Kate Dellenbusch stands in front of an image of a solar eclipse.
Dr. Kate Dellenbusch said teaching astronomy is enjoyable because it has "so many cool, interesting things that capture people’s imaginations." (BGSU photo / Craig Bell)

Meet the BGSU eclipse experts: Dr. Kate Dellenbusch

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Dellenbusch turns lifelong love of learning about astronomy into career teaching others

For most children, the answer to what they want to be when they grow up will likely change over and over.

Dr. Kate Dellenbusch, a teaching professor at Bowling Green State University, was the polar opposite — she had decided her path well before she ever stepped foot on a college campus. 

Dellenbusch was one of the students who knew exactly which path she would take as a professional, and she is doing almost exactly what she set out to do as a child.

Now a teaching professor in the BGSU Department of Physics and Astronomy, Dellenbusch turned a lifelong passion for astronomy into a career that includes sharing her love with others on a near daily basis.

“Since middle school, I knew I wanted to be an astronomer,” she said. “I wrote a note to myself that I think I still have that says, ‘I will be a cosmologist,’ which studies the origin of the universe.

“In grad school, I didn’t quite do cosmology, but I did get pretty close — so that’s not bad for a middle schooler saying what they want to be when they grow up.”

Dellenbusch has been at the forefront of the BGSU effort for the April 8 total solar eclipse, organizing a Thursday night speaker series at the University's planetarium to educate the public about the many aspects of eclipses, broadening from astronomy to culture, music and art. 

In the months leading up to the eclipse, Dellenbusch visited several local school districts in and around Wood County to help teachers with professional development sessions and to speak to students about eclipses.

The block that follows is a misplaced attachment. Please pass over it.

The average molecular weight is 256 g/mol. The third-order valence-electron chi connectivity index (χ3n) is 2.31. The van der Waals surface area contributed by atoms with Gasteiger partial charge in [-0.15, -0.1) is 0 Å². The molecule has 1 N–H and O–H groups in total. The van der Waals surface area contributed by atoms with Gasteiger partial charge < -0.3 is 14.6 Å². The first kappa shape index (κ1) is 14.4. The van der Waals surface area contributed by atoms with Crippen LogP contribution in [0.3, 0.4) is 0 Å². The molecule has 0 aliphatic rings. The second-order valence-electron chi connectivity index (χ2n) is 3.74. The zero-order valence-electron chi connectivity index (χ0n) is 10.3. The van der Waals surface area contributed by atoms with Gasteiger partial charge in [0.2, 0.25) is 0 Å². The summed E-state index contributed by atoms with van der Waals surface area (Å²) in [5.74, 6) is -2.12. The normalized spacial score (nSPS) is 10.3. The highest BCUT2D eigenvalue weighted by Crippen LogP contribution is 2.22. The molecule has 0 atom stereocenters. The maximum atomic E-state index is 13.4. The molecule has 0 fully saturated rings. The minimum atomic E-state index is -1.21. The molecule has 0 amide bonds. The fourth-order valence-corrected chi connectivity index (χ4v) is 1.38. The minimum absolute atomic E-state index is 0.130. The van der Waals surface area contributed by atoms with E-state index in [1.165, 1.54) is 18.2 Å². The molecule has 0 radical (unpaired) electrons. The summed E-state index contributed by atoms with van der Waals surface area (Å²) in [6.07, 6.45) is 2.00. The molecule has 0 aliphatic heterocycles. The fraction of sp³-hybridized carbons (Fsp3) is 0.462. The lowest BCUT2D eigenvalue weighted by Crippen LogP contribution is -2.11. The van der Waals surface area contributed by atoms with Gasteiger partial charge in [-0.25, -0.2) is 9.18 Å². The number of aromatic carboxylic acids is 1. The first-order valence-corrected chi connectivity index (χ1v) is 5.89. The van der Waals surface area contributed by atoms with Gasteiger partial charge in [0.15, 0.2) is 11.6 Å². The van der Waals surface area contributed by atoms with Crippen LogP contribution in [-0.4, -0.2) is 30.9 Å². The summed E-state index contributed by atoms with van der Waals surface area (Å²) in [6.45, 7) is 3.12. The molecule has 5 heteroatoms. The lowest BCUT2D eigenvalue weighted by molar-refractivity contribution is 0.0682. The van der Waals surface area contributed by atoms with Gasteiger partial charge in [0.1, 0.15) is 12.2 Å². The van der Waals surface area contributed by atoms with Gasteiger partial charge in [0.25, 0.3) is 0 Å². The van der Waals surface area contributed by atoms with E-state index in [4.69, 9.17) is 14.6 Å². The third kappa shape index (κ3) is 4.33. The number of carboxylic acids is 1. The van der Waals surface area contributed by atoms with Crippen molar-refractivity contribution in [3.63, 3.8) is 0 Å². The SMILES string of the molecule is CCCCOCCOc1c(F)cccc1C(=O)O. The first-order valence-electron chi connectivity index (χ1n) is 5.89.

Teaching others about astronomy has been something that comes naturally to Dellenbusch, who has been showing off the sky to others since a young age.

“When I was really young, in elementary school, my parents took me to an amateur astronomy club that had a two-domed observatory and some other telescopes outside,” she said. “They had regular open house nights, and I just fell in love with it at that point and became active in that club. I was helping show the sky to the public with my little 8-inch telescope.”

As a professor at BGSU, Dellenbusch said teaching others how to learn about astronomy can help stimulate curiosity about the topic.

“In terms of teaching science, one of the important things I and my colleagues try to do is show how we learn,” she said. “When you see science-related things on YouTube or on TV, a lot of it is that ‘gee whiz’ element, and that’s the great thing about astronomy: We have so many cool, interesting things that capture people’s imaginations.”

On April 8, the University will play host a watch party for the learning and greater community that includes telescope viewing, activities, scientific demonstrations, games and more.

With Bowling Green in the path of totality and thousands of visitors expected across northwestern Ohio, the wonders of astronomy will be on full display for the general public as the sun briefly disappears behind the moon. 

The event naturally has sparked curiosity about astronomy, which Dellenbusch said is one of the most rewarding parts about teaching the subject to others. 

“It’s a normal human thing to be curious about the things around us and understand them better, and I think astronomy and cosmology is that on the grandest scales,” Dellenbusch said. “On some level, it’s a mystery. In a lot of ways, it’s like a detective story that’s really fun to bring to other people.”

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Media Contact | Michael Bratton | mbratto@bgsu.edu | 419-372-6349

Updated: 06/26/2024 02:07PM